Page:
Welcome to the Quesnel & District Museum and Archives
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There is always plenty to discover at the Quesnel Museum. Learn the secrets of "Mandy, the Haunted Doll." Listen to the stories of Chinese and First Nations Elders or visit a Sikh temple through interactive video installations. Meet the residents of early twentieth century Quesnel through the remarkable photographs of C.D. Hoy and C.S. Wing. Dress up in the children's activity centre or participate in a scavenger hunt. Click here to view our upcoming special events and programs.
Favourite exhibits include the Titanic, Footprints in Stone, dedicated to local First Nations culture, and vignettes recreating Quesnel's pioneer homes and businesses. From rare Chinese artifacts used during the gold rush era, to ephemera that will evoke childhood memories, the extensive collections are sure to appeal to all ages and interests. Come and see why the Quesnel Museum has been proclaimed one of BC's top 10 community museums.
Featured Photo of the month
P.G.E. Survey Crew, 1913
To ensure the Pacific Great Eastern Railway could establish a townsite of their own near Quesnel, the chief engineer stated it would be an engineering impossibility to run the line into town and proceeded to locate it through the middle of a sliding mud mountain three miles south of Quesnel. The townspeople quickly realized the government meant to sidetrack Quesnel, as they had done to other towns along the route. The Board of trade would not stand for this, assuring locals it would prove the death knell of the town. Funds were raised and an independent engineer was hired to check over the existing location and find an alternative route into town. It was felt locally that Mr. Kennedy’s suggested station site would have “incalculable effects on the future prosperity of the town, and every citizen would benefit directly from this prosperity.” After many years of debate and struggle with government officials the good citizens of Quesnel won the day.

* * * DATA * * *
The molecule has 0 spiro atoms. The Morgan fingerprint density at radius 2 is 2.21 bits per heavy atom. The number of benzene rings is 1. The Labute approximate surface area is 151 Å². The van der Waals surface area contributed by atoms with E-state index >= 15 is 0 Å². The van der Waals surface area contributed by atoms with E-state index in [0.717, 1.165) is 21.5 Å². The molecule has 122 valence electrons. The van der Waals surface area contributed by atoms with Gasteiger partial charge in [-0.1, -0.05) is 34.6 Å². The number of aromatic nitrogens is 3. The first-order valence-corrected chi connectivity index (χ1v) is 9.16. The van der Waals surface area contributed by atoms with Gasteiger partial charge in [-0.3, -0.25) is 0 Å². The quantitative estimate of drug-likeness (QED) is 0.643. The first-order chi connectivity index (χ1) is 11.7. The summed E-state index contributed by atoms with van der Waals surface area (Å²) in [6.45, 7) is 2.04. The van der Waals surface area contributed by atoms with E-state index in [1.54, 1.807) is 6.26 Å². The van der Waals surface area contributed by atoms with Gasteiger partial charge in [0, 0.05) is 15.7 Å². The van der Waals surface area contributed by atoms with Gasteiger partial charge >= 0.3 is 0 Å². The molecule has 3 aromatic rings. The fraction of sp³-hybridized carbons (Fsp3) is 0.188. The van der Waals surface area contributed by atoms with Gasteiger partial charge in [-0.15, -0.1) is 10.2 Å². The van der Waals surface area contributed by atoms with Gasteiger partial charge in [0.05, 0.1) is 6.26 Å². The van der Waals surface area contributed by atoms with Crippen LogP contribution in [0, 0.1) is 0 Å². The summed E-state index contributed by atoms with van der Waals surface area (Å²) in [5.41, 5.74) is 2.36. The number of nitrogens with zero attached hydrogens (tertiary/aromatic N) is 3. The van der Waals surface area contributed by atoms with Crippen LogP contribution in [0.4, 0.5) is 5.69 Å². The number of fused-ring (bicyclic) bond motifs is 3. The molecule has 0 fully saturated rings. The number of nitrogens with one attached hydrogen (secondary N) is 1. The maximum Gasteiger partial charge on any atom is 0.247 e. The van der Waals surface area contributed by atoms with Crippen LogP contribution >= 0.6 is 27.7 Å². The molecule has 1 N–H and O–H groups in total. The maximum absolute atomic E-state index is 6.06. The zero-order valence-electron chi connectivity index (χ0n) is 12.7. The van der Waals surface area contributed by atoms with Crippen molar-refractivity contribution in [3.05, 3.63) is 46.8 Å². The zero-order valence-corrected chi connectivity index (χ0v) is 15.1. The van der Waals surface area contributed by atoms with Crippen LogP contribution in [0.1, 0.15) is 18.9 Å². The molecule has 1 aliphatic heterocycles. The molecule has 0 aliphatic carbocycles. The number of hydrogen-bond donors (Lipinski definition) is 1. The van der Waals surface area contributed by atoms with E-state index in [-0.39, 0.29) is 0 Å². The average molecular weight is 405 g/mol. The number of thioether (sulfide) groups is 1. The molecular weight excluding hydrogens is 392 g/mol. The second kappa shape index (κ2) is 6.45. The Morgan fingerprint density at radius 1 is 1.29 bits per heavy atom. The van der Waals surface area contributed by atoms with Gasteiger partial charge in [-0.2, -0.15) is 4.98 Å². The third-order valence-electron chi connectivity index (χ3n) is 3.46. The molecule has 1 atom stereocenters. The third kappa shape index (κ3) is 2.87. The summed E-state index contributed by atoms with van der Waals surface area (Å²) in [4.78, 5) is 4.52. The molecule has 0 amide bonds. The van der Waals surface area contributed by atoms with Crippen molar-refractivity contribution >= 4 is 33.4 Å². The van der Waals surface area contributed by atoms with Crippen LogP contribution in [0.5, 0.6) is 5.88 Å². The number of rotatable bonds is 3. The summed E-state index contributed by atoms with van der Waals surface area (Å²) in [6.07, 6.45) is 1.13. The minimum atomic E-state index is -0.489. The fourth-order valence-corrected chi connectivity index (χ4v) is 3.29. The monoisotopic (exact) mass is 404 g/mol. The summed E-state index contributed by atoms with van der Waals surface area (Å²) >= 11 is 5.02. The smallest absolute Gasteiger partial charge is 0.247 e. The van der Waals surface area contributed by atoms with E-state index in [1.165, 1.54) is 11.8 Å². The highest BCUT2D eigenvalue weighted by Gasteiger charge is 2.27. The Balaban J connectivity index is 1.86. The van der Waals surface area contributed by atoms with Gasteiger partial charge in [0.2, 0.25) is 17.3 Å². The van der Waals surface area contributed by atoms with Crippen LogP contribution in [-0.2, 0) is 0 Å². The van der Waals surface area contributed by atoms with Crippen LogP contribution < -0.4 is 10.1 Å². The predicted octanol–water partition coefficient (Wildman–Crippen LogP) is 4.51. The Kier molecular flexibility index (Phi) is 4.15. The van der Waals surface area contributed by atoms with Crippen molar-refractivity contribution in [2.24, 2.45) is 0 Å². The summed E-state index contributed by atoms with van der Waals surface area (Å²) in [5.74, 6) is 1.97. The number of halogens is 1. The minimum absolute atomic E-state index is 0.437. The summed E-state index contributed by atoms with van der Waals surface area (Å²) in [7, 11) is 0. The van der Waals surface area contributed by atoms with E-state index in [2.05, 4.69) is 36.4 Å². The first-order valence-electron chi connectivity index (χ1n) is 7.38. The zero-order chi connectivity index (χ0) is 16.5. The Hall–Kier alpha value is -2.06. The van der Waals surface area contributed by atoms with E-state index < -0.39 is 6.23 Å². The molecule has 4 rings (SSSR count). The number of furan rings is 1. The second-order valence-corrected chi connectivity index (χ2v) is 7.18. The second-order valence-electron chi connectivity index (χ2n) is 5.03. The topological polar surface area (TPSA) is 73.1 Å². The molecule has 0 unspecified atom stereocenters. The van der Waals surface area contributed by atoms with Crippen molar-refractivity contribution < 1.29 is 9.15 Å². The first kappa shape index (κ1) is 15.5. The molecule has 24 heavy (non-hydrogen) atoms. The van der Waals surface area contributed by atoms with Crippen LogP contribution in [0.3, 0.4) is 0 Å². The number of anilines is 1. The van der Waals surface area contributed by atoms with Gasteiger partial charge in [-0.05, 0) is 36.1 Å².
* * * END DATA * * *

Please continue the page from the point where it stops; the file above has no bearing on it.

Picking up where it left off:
During the three years the line was located on what became known as ‘Mud Hill’, P.G.E. engineers attempted time and again to find a way to stabilize the soil by draining lakes, cutting huge ditches, and clearing timber. An ever-present road gang was the only way the government road across the slide could be kept open, “at great and ever-increasing expense.”
The photo is identified as a P.G.E. survey crew, but the men could be the crew that kept the road open on Mud Hill. The man far right with the axe is identified as George Broughton.
P1981.248.1 Windt Collection